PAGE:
Tip #3 in the 52 Ways Not to Get Published series
More than any venture outside of running for public office, writing attracts naysayers. Unfortunately, naysayers come in a myriad of disguises. You must learn to recognize these allies in your efforts not to get published.
The first brand of naysayer is the Statistician. This is the person who will spout statistics all day long, mostly to show the slim likelihood that you will ever get published. For instance, I’ve heard rates revealing that anywhere from 5% to 1 in 5,000 (that’s .02%) of submitted manuscripts ever get published. There are statistics on the high commissions taken by agents, the low royalties seen by writers, the rate of fiction publication to nonfiction. The reason for having all these statistics is presumably to give a dose of reality regarding the industry. Regardless of the intent, the result will discourage you from ever attempting to reach such improbable success. Who can argue with such odds?
Another naysayer is the Teacher. The Teacher is a sly creature. You will believe the Teacher is there to help you hone your writing skills and get published. It may be a while before you notice that the Teacher is merely patting you on the head with condescension, meting out just enough encouragement to keep you coming back for more tutelage. Beware the Teacher, however. The Teacher may not actually have your best interest at heart and may actually get you on the path to publication. You want to find the Teacher that keeps you spending all your time, energy and money on workshops and classes. After all, that’s the way the Teacher makes a living and you remain unpublished.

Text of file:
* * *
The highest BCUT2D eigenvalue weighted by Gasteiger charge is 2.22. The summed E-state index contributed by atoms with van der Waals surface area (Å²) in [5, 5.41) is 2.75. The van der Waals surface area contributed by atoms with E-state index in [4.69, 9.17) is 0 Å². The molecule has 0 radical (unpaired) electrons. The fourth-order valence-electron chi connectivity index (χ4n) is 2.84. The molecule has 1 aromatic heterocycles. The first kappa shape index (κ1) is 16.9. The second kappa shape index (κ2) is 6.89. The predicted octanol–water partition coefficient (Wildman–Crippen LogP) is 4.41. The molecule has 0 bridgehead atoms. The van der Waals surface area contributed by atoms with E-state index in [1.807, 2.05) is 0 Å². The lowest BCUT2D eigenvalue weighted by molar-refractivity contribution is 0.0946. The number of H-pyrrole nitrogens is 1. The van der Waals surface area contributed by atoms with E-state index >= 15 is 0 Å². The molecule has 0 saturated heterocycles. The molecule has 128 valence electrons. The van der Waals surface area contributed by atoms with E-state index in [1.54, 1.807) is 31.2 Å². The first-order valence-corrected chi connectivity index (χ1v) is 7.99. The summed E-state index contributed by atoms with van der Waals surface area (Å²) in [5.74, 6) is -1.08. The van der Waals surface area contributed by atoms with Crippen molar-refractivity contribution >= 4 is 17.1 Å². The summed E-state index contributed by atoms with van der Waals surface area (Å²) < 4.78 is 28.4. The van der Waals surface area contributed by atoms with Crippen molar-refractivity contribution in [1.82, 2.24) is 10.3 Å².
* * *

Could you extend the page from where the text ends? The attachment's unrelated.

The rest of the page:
Then there’s the Bureaucrat. The Bureaucrat loves rules. Most of the Bureaucrat’s rules involve absolutes—what you either must do or can’t do to be published. It is fortunate to have these rules about openings and endings and point of view and prologues (don’t!) and clichés and formatting. Otherwise, writers might actually be creative and explore new territory and try new things. But thank heavens for the Bureaucrat, as he gives you all the rules you need to break in order to assure you won’t get published.
The final character in your circle of allies is the Writer. Often the Writer has neither published anything nor even finished a writing project to submit. As such, the Writer can be a reincarnation of Eeyore, the depressed donkey from the Winnie-the-Pooh books. Even after you’ve taken a mere sip from your glass, Eeyore will see your cup as half empty. The Writer has a similar view on writing. Whatever you write it will never be good enough, and the Writer wants to make sure you know it.
If you want to make sure you never get published, learn to recognize these naysayers. Surround yourself with them. They will suck the will from your soul and leave you without the courage or ambition to ever even submit for publication (see Tip #1 Never submit.)
I also enjoyed this article on why publishers reject manuscripts. Be aware that author Richard White’s approach is to actually get you published.